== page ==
As a student of International Relations, I was always curious about how foreign policy is carried out in practice. In summer 2022, as I became the Policy Intern at the Permanent Mission of Canada to the International Organizations in Vienna (VPERM), I had the chance to see how diplomatic practices give shape to global politics, and I was most intrigued to learn about the complexities associated with them. Interning with VPERM was truly an unparalleled experience that furthered my understanding of international relations, as I was able to observe first-hand how Canada interacts with other international actors. I am extremely grateful for the generous support of the Internship Offices Network, and to the RBC Future Launch program donors for enabling me to have such an enriching experience this summer as a recipient of the RBC Internship Award.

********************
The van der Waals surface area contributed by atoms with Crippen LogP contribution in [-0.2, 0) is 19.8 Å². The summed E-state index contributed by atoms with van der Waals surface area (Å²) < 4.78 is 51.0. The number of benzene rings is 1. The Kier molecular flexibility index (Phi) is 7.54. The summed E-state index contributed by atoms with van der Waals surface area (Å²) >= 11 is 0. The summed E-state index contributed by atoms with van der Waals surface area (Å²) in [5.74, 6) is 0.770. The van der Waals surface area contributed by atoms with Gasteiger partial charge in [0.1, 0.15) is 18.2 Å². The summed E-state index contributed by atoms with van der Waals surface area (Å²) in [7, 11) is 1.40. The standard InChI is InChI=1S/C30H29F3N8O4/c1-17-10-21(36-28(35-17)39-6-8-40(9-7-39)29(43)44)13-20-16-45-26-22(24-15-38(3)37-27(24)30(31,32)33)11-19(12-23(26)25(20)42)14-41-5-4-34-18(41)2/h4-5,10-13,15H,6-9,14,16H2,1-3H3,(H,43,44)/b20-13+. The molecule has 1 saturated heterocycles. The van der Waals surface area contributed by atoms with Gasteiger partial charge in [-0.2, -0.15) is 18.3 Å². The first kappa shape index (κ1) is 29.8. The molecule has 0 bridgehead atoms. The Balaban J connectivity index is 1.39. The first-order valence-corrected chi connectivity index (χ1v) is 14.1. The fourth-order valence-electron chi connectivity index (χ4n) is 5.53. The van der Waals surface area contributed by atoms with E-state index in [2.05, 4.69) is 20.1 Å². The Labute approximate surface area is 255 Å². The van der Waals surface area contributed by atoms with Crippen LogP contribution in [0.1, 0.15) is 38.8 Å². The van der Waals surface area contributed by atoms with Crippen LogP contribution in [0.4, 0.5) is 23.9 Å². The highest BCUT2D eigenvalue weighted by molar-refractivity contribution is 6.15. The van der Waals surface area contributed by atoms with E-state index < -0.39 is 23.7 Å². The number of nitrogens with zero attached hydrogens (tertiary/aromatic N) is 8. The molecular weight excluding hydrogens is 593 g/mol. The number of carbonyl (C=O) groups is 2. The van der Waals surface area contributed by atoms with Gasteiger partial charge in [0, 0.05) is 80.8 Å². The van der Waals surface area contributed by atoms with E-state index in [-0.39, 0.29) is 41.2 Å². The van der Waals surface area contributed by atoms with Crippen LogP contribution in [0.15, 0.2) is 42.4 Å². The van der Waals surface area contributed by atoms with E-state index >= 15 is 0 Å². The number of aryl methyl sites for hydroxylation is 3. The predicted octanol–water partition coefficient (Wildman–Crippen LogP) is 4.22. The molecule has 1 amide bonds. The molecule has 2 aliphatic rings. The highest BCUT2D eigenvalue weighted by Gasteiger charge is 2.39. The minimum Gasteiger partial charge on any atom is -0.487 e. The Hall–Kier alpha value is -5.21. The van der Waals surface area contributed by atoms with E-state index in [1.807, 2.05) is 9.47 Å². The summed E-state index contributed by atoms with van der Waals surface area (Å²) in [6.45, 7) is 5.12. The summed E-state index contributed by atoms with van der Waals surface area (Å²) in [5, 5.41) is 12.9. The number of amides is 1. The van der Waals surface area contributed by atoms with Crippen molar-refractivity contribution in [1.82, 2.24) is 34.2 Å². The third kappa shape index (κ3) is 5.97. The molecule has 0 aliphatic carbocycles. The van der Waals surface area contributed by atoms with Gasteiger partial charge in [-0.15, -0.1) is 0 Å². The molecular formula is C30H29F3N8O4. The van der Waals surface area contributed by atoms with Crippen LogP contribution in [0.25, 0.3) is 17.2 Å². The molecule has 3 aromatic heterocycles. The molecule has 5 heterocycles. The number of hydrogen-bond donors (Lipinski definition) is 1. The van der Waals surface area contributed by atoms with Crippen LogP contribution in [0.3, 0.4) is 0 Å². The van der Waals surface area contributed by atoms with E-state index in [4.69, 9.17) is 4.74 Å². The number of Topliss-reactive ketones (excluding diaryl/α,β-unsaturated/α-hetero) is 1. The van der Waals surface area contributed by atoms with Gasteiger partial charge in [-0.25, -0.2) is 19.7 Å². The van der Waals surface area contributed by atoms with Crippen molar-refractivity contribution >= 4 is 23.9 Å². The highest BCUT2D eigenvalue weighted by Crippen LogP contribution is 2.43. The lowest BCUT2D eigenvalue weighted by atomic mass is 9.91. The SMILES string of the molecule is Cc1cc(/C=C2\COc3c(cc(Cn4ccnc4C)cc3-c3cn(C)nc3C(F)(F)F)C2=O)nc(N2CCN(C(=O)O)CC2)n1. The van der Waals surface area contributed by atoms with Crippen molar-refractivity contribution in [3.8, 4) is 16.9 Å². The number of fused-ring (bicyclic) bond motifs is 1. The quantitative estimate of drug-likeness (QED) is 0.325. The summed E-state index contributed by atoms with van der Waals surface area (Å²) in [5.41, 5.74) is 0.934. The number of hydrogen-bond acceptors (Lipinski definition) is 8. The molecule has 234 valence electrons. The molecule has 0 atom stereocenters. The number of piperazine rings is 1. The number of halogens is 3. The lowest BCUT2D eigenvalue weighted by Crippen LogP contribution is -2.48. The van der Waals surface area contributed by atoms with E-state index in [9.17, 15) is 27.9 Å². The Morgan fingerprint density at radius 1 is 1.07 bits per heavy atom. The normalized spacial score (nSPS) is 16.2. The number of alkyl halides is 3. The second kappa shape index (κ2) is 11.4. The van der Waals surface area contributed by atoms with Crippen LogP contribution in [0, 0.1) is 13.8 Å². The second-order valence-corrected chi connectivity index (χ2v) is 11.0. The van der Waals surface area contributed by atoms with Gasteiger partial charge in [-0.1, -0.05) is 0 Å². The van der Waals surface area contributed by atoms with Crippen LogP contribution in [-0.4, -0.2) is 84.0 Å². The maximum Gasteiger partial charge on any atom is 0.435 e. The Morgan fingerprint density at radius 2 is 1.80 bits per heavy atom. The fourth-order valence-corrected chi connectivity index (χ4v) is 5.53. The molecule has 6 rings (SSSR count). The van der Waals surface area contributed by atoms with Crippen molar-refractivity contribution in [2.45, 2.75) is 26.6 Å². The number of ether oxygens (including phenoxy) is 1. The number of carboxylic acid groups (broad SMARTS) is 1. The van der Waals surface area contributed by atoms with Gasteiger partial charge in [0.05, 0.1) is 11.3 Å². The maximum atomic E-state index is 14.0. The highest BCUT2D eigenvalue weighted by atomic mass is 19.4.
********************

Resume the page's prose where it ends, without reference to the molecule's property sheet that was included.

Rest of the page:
VPERM is responsible for the management of Canada’s participation in and relationship with the multilateral organizations that have their headquarters in Vienna, including (but not limited to) the International Atomic Energy Agency (IAEA), the Comprehensive Test Ban Treaty Organization (CTBTO), and the UN Office on Drugs and Crime. I applied for this internship wishing to develop a more in-depth understanding of the security dimension of international relations, and I am especially grateful to have directly worked on supporting Canada’s engagement with the International Atomic Energy Agency, colloquially known as the UN’s nuclear watchdog. Not only was I able to observe multilateral diplomacy in practice, but I also gained a thorough understanding of how international security is sustained through the work of the United Nations. Assigned to work under the diplomat responsible for representing Canada on issues related to safeguards, measures to verify states do not use nuclear materials to develop weapons and that they respect their obligations under international non-proliferation treaties, I attended a multitude of meetings, briefings, and events that have broadened my insight on the geopolitics of nuclear nonproliferation.